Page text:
Amy’s Kitchen Is Starting a Vegetarian Drive-Thru

4 minute read

Amy’s Kitchen wants to be more than just a frozen food company. In late June, it will launch its first drive-thru restaurant in Rohnert Park, Cal. to provide the same freshly prepared vegetarian foods the company is known for—but fast.

“Everybody said we couldn’t do it,” says Andy Berliner who co-founded the company with his wife Rachel (and named it after their daughter). Prepping and cooking an entirely vegetarian menu of burgers, pizzas and tortillas in under three minutes is a tall task, after all. “But we set up a test kitchen in our warehouse space and we did it. We learned how to do it from scratch very quickly.”

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The company sources many of its ingredients for its packaged frozen food products from organic farmers, and that mission will continue with its drive thru. Drive-thru diners will have a choice of ordering meals that are gluten-free or dairy-free, and the pizza comes in either a rice or wheat crust. Amy’s Kitchen has 50 people working with farmers to source raw ingredients, from the potatoes in the French fries to the grains in the burgers, up to 18 months ahead of time. Keeping up with the demands of a drive thru stresses the already challenging system even further, says Berliner. “The weather doesn’t always cooperate, so one of the most challenging parts of our business right now is the agricultural end,” he says.

Still, every meal is hand made, which means the restaurant’s kitchen is bigger than most fast-food chains. The vegetarian burgers, for example, will be grilled on site and the buns toasted to order. And for all that manual labor, menu prices at Amy’s Drive-Thru are on par with more popular carnivorous food chains. Burgers will cost $2.99 (doubles will be $4.29), while cheese pizzas will go for $5.89, burritos for $4.69 and salads from $3.99 to $7.99.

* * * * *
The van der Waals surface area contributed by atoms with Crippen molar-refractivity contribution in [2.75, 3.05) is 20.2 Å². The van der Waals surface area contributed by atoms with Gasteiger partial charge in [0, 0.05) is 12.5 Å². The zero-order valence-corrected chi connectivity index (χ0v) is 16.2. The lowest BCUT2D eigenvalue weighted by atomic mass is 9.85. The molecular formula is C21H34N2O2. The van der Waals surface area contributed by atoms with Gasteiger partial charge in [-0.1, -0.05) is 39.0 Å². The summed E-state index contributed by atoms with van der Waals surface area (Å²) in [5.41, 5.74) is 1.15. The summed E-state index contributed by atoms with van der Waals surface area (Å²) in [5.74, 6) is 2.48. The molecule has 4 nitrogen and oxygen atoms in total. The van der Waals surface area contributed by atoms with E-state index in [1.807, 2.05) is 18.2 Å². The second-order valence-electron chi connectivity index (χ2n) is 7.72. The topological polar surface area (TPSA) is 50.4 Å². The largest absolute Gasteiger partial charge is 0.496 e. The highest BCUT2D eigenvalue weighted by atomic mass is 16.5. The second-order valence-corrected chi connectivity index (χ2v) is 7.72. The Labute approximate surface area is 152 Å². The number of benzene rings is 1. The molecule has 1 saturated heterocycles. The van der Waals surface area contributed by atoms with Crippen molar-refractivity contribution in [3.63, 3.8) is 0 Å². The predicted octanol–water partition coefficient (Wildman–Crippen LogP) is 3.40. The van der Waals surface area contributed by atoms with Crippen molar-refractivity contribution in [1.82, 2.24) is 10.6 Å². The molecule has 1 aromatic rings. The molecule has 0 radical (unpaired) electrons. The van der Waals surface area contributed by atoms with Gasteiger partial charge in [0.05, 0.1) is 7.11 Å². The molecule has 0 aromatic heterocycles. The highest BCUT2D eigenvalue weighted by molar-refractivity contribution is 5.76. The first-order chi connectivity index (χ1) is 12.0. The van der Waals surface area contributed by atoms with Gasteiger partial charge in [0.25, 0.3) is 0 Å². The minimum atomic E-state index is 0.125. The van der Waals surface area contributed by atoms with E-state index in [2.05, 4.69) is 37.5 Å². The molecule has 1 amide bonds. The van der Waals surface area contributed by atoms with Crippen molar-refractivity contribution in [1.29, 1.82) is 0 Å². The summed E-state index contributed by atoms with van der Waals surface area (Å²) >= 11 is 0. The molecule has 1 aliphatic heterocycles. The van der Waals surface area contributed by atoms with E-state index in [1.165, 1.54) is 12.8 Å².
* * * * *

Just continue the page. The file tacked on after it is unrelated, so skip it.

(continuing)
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The restaurant’s fries will come from an undisclosed California farm that was selected for its spuds that fry well in sunflower oil. Amy’s grew thousands of pounds of potatoes to find just the right variety for its fries; the leftovers that didn’t make the cut—still tasty, just not great for frying—will be used in the company’s frozen food products.

Such efficient use of resources is a hallmark of Amy’s. The new drive-thru, near the company’s Petaluma headquarters, is built on the site of an old barn; its wood was shipped to the company’s Idaho plant for re-use there. Nearly all of the drive-thru’s wood-themed furniture is made from lumber off-cuts or discarded pieces, and the small amount of new wood is Forest Stewardship certified. Metal came from local scrap shops, and leftover pieces were used to make smaller items like trash cans. Solar panels blanket the drive-thru roof, and the restaurant will collect and reuse rainwater. All of the packaging is printed with non-GMO ink.

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With the recent announcements that major food chains like McDonald’s and Chipotle are phasing out the use of human antibiotics in their meats, and the decisions by Taco Bell and Pizza Hut to stop using artificial ingredients in their foods, the push for healthier, unadulterated food is gaining ground. “Consumers of all ages, but particularly millennials, are aware that what they eat affects their health, their wellbeing and how they feel,” Berliner says. “We’ve just reached a tipping point in a whole new level of interest in eating better.”


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